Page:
I’m in my happy place. I have found an hour, just for myself, to turn my brain off and just be. Just veg.
Just read an Us Weekly.
Go ahead – judge away. Dosed judiciously, it is one of the most effective (and cheapest) forms of de-stressing. And I’m making great progress.
Until I see this:
And I stop. All that runs through my head is one word: Bullshit.
This is bullshit.
It looks perfectly innocuous, doesn’t it? What could be wrong with an image of a mildly exasperated woman holding her liquid sanity while effortlessly balancing a laptop on one leg (have you ever tried that? I have. The laws of physics have something to say about that). Three adorable if energetic kids run oh-so-silently around an artfully constructed fort. And to top it all off? A rather large dog, wearing a hat no less, lies peacefully on the floor while a child jabs at it.
What could possibly be wrong with this scene? Isn’t this the image of modern motherhood?
No. A resounding NO.
Because this is the bullshit ideology that I fight every single week.
These fairy-tale-alternate-reality depictions of what mothering apparently is today.
And it’s not just me. It makes all of us feel like crap. The stay at home moms that choose not to pursue anything more than caring for their kids (as if that isn’t enough somehow). The working moms that can barely find the energy to read a bedtime story at night after a grueling day, let alone construct an architecturally sound fort (where the hell is that string strung from because I’ll be damned if I’m putting a hole in my living room wall for a laundry line).
And btw, who in the hell would open up their laptop with 3 kids, a dog and a cup of HOT COFFEE?! Like seriously. Is anyone shooting this campaign even a parent? Do you comprehend how Murphy’s Law even works?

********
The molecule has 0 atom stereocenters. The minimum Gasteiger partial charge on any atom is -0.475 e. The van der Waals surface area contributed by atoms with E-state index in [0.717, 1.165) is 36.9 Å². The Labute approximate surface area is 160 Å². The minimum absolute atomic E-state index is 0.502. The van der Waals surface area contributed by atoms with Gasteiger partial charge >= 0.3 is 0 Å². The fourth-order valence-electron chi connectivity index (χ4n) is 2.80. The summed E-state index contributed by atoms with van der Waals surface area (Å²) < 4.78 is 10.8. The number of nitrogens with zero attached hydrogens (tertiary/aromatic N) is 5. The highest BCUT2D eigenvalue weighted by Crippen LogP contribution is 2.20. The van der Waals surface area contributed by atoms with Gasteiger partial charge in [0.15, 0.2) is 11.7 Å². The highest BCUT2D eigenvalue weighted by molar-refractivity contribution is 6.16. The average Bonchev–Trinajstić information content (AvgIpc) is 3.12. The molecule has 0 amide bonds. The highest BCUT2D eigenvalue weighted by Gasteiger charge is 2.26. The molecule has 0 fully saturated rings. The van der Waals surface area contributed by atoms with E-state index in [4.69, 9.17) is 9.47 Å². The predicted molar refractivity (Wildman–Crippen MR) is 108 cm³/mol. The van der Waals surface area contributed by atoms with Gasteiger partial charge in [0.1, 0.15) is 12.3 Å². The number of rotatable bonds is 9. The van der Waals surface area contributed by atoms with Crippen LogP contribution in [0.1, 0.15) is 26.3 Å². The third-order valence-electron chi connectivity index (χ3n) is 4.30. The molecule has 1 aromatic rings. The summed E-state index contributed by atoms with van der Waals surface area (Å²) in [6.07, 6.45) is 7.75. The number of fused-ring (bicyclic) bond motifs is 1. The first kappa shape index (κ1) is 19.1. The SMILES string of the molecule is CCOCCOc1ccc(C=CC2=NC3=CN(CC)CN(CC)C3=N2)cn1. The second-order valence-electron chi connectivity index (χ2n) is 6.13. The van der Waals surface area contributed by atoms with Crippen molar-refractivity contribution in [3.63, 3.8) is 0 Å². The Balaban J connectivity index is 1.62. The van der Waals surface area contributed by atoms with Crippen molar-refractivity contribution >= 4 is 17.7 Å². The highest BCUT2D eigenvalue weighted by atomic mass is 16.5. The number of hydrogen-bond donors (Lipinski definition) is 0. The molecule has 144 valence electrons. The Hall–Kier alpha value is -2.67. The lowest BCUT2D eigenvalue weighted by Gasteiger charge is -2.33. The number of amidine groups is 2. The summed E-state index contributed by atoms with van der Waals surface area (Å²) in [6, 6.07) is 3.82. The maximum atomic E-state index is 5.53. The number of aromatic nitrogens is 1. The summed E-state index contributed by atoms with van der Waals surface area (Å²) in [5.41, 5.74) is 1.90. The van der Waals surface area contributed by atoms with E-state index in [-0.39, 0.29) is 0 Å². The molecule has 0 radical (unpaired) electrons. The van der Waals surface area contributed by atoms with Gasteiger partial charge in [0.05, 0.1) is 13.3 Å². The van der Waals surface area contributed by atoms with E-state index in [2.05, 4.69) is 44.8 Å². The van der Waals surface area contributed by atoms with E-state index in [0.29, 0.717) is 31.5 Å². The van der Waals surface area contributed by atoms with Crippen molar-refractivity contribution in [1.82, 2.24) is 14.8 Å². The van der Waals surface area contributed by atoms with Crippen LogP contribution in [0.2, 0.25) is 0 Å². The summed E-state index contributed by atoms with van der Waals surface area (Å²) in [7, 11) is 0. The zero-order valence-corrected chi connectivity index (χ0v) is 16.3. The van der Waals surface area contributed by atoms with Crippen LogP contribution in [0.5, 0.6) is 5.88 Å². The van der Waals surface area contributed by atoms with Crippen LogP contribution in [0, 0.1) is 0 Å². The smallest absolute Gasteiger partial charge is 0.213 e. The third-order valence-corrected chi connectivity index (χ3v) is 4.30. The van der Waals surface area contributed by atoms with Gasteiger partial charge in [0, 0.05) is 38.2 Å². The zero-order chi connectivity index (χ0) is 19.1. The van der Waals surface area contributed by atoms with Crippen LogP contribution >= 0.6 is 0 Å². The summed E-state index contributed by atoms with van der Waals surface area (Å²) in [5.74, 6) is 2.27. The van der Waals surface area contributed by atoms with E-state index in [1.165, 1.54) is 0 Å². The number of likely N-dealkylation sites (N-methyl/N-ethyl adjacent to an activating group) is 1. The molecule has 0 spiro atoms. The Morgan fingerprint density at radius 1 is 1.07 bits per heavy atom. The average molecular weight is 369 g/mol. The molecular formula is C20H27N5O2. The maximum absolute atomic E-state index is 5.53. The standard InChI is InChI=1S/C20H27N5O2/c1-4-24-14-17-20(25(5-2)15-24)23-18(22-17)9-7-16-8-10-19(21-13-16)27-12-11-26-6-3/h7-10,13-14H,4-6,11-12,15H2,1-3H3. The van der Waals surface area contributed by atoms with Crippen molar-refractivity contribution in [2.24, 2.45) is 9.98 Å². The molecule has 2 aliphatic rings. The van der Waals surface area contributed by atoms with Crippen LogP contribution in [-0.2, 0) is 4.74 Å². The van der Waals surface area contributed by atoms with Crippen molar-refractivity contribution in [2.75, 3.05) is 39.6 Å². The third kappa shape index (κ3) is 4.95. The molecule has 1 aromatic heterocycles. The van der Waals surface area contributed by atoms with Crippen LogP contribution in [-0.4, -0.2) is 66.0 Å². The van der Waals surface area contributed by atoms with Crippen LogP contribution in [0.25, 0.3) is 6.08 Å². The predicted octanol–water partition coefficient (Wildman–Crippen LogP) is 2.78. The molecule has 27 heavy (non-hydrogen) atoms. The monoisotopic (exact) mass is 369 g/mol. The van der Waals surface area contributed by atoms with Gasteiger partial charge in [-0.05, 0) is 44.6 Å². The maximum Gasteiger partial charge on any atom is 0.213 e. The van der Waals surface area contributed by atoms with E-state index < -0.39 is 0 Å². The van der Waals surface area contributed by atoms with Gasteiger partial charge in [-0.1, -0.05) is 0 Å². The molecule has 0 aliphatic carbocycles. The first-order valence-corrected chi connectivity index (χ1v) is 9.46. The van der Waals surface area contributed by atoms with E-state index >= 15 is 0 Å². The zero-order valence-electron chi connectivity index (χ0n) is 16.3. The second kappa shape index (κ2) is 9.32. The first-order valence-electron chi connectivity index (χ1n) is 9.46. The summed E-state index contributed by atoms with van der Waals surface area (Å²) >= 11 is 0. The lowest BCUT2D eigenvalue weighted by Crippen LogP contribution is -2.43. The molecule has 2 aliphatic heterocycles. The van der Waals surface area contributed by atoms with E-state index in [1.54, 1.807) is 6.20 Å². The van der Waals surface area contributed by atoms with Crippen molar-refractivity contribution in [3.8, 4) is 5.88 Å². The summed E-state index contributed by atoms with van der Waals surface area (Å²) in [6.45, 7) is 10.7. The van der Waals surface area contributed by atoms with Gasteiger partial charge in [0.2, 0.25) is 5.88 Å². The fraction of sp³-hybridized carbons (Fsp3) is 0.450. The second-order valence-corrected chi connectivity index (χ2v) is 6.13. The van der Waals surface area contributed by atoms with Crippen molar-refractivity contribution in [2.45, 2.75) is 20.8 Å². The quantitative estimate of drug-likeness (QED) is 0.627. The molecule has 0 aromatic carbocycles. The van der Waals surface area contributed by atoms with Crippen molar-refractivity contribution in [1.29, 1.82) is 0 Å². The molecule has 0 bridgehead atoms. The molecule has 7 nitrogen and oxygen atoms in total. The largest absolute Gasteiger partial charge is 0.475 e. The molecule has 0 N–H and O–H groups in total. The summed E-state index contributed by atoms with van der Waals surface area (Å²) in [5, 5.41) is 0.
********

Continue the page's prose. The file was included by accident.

Let’s start with the fact that there is zero chance you’re able to unlock your computer before a) the toddler tries to “help” b) the preschooler yells “lookatmelookatmemooooooommmmmmylookatmeeeee” or c) the school aged Jon Bon topples over onto you and puts a quick end to your laptop and your aspirations of being Daisy Do it All.
And let’s not even get into how coordinated these kids’ outfits are. As if that 4 year old chose a pleasantly neutral color palette across the top, skirt and leggings. It doesn’t even mildly hurt the eyes. So not believable.
But let’s discuss why I’m really pissed:
First. This ad wrongly perpetuates this bullshit concept of having it all as a simultaneous proposition. Hate to burst your bubble but it isn’t. At best, it’s a sequential process. A continual juggling of precious glass ornaments – focusing on one and leaving the others to the whims of the world and then turning your attention to those just as they’re in danger of hurling to the floor and shattering.
There is no “all at the same time”. Anyone who has ever tried to get any work done while also caring for their kids knows it can’t be done. Or at least not in a way that maintains your sanity or your work quality or respect within the relationship with your child.
So everyone! Stop creating images of what this mythical toxic la-la land might look like if the laws of well, let’s face it, reality, didn’t exist. Instead, show what’s closer to real life – a day spliced into ever so thin slices of a thousand things. Countless handoffs between spouse and caregivers and family. A mental list that has no end. Sound exhausting? It is. But it’s also honest.
Number two. Our kids don’t need to see us on our devices any more than they already do. I know this because I could write a dissertation on the topic. Apart from maybe investment bankers about to close a deal I could be the very worst example of a parent attached to her devices. For the past year I have built a start up from my personal phone. One that parents need from 6am to midnight. And while I love that I’m able to do all manners of things because I can tend to them via phone, my girls and J see me choosing the people on the phone constantly and consistently over them. Sometimes my 4 year old tries to tell me that I’m not paying attention to her and it’s 1000% the truth. I’m not. I tell myself that it’s only for now and until we get more resources. But it doesn’t change the reality of what they see in front of them right now. For so many people it’s something that has to be accepted as part of the new way work gets done. Let’s just not glorify it or in any way condone it. I hate that I have to do it and I’m not your role model (and really, I don’t “have to” – ultimately I choose to, but more on that shortly).